“We should take vegetables either dry or fresh. Diabetic patients can consume carbohydrates such as rice, yam and pasta, so long as they add vegetables. However, the quantity should not be excessive but enough, while refined sugar should preferably be at 0 percent.”

The consultant endocrinology also assured that with proper treatment, a diabetic patient can live a normal life for 80 to 90 years.

She said, “People with diabetes can live for a very long time like healthy people. For instance, former British Prime Minister Theresa May had Type 1 since age six, but her development and education were not impaired. So, patients can live up to 80 years if caution is taken early. 

“According to a study done in Aminu Kano Teaching Hospital (AKTH), 50 per cent of type 2 patients come with complications and that is what we are trying to avoid. We want to diagnose and treat it early so that it doesn’t cause complications. A diabetic patient can live a normal life, eat normal food, and so long as he is taking proper medications, he can live until his appointed time without any complications. That is the advocacy we want for diabetes.”

Dr Fatima also discarded claims by some herbalists that diabetes is curable.

On the diabetic situation in Gombe State, the medical expert said, “there is no study in Gombe, but from my local research a few years ago, the prevalence was about 4 per cent, although the sample size was a very small population. We noticed that in 2005, it took a week before you had an admission for a diabetes patient.

“Currently, you could hardly go by a day without having a diabetic patient in your admissions summary. The problem also goes along with poverty. A person could be battling a communicable disease; is poor, has diabetes, and cannot afford basic diabetic emergency, not to mention chronic diseases. These are observances.”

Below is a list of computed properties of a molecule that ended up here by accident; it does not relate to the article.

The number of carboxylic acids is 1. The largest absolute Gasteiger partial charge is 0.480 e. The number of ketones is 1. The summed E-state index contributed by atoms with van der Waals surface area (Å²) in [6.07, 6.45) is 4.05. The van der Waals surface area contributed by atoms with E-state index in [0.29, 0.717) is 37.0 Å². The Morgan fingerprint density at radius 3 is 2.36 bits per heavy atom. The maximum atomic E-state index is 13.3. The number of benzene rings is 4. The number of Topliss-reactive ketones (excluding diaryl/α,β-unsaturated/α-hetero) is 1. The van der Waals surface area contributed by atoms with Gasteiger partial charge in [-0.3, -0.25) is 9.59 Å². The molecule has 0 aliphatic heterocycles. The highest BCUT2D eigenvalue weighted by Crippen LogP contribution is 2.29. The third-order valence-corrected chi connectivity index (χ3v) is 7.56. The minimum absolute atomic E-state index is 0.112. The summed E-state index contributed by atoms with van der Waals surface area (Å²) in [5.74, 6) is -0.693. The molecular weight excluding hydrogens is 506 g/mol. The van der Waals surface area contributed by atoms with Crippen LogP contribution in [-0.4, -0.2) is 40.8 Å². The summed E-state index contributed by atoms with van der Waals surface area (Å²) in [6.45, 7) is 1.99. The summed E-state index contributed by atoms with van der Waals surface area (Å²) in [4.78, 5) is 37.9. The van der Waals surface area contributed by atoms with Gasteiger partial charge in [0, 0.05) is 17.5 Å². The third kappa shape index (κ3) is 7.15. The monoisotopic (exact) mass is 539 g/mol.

She said it is mostly lifestyle that is fuelling diabetes in Gombe, adding “though family history has always been there, but lifestyle is the major cause because we take a lot of sugar. Sugar doesn’t have to be refined. If you are taking ‘tuwo’ excessively, it is sugar. The only energy cells know is glucose. Everything is melted and absorbed as glucose. Taking a lot of ‘tuwo’ is not correct; we are supposed to eat with caution.” 

She said another reason is the habit of not walking.

“We use vehicles, motorcycles and tricycles. The government should encourage people to walk by having some sidewalks, like how advanced countries have made provisions for pedestrians,” she said.

Dr Fatima also advised the Gombe State government to embark on massive awareness campaign, adding that the main problem in Gombe is awareness, especially for those living in rural areas.

“We also need awareness because a lot of people are not aware that excessive eating or sleeping is a factor. Eating only food or eating fried yam at night is not advisable. This is in addition to our culture of eating ‘suya’ at night and going to bed immediately. Although meat is protein, they usually cut the fatty parts. They also sprinkle oil on it before wrapping. Even the paper bag that the meat is wrapped in is soaked with oil. Oil has the most calories among foods. Garden eggs and oranges should be consumed as substitutes at night.”

“But most importantly, diabetes is not a death sentence. It can be managed, especially if a person presents himself early. He can live normally without urination complications or weight loss. People should take their medications regularly and adhere to injection dosages,” she advised.